Tuesday, April 17, 2007

Slouching Towards Bethlehem

BAGHDAD — Cars, minibuses and roadside bombs exploded in Shiite Muslim enclaves across the city Sunday, killing at least 45 people in sectarian violence that defied the Baghdad security crackdown, while a radical anti-U.S. cleric raised a new threat to Iraq’s government.

Two officials close to Shiite cleric Muqtada al-Sadr said his followers would quit their six Cabinet posts Monday — a move that could leave Prime Minister Nouri al-Maliki’s already weak administration without enough support to stay in power.

And in a rare gesture of dissent from America’s partners in Baghdad, dozens of Iraqi policemen demonstrated in front of their station, accusing U.S. troops of treating them like “animals” and “slaves.”

The U.S. military command announced the combat deaths of three more Americans. Two British service members died when their helicopters crashed in midair north of Baghdad, and hours later a U.S. helicopter was hit by ground fire near Mosul but landed safely with no injuries.

Six powerful bombs, gunfire and artillery blasts enveloped Baghdad in a near-constant din that seemed a setback for the nine-week-old U.S.-Iraqi military campaign to pacify the capital.

U.S. commanders previously cited a slight decrease in violence since the crackdown began Feb. 14, but urged patience for what they warned would be a long, tough fight.

“Although we’re making steady progress ... we have a long way to go,” Rear Adm. Mark Fox, a U.S. military spokesman in Baghdad, told reporters Sunday. “We will continue to face attacks from those who attempt to tear down what the Iraqi people have worked so hard to build.”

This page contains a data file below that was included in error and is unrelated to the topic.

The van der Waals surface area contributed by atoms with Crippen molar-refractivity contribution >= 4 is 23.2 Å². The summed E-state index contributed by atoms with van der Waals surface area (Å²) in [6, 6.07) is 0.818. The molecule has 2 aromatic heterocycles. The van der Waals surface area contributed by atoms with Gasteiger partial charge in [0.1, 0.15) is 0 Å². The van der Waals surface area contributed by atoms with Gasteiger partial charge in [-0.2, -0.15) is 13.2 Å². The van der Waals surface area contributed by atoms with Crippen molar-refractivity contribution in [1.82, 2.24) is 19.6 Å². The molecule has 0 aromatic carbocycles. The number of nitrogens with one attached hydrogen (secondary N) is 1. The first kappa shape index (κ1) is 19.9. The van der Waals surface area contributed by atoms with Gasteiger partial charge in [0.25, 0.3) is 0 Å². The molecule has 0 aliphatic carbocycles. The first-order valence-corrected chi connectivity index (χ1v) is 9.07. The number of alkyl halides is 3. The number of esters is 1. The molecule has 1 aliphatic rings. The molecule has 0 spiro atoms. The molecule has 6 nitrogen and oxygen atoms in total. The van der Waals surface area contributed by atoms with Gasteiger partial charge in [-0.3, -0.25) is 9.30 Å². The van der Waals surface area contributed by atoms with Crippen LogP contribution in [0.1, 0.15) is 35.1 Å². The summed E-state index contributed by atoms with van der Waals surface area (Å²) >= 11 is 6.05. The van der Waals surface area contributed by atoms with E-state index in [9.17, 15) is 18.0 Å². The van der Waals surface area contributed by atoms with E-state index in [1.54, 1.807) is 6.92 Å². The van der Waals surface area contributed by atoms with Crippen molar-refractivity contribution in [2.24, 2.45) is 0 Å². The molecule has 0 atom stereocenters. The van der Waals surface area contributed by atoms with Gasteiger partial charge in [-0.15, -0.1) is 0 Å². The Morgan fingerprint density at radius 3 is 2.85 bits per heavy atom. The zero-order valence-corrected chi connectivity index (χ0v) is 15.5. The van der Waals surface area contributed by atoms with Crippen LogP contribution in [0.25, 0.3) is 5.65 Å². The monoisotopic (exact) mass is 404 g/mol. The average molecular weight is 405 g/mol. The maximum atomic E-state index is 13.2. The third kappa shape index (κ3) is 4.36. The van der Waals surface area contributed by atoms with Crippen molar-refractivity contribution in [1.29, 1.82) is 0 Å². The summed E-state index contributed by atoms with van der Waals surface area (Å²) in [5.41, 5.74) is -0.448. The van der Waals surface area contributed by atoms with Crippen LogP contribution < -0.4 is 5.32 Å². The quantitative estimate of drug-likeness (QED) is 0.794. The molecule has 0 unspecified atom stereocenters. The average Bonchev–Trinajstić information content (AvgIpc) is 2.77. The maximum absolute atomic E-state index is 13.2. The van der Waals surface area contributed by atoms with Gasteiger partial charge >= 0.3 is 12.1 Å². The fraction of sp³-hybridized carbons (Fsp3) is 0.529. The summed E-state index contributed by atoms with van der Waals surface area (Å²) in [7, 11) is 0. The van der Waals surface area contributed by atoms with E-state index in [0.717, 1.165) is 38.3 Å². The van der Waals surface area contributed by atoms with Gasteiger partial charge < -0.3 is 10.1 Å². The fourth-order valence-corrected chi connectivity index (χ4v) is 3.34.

The crackdown is believed to have driven many insurgents from Baghdad, and violence has soared in areas outside the capital, such as the bombing in the Shiite holy city of Karbala that killed 47 people and wounded 224 Saturday.

But violence has spiked upward again in Baghdad, with Sunday’s six bombings coming just three days after a suicide bomber blew himself up inside parliament and killed a lawmaker.

“This week has been difficult for the Iraqi people,” Fox acknowledged.

The carnage caused some to voice doubts about the Baghdad crackdown.


Turning and turning in the widening gyre
The falcon cannot hear the falconer;
Things fall apart; the centre cannot hold;
Mere anarchy is loosed upon the world,
The blood-dimmed tide is loosed, and everywhere
The ceremony of innocence is drowned;
The best lack all conviction, while the worst
Are full of passionate intensity.

Surely some revelation is at hand;
Surely the Second Coming is at hand.
The Second Coming! Hardly are those words out
When a vast image out of Spiritus Mundi
Troubles my sight: somewhere in sands of the desert
A shape with lion body and the head of a man,
A gaze blank and pitiless as the sun,
Is moving its slow thighs, while all about it
Reel shadows of the indignant desert birds.
The darkness drops again; but now I know
That twenty centuries of stony sleep
Were vexed to nightmare by a rocking cradle,
And what rough beast, its hour come round at last,
Slouches towards Bethlehem to be born?

-- WB Yeats


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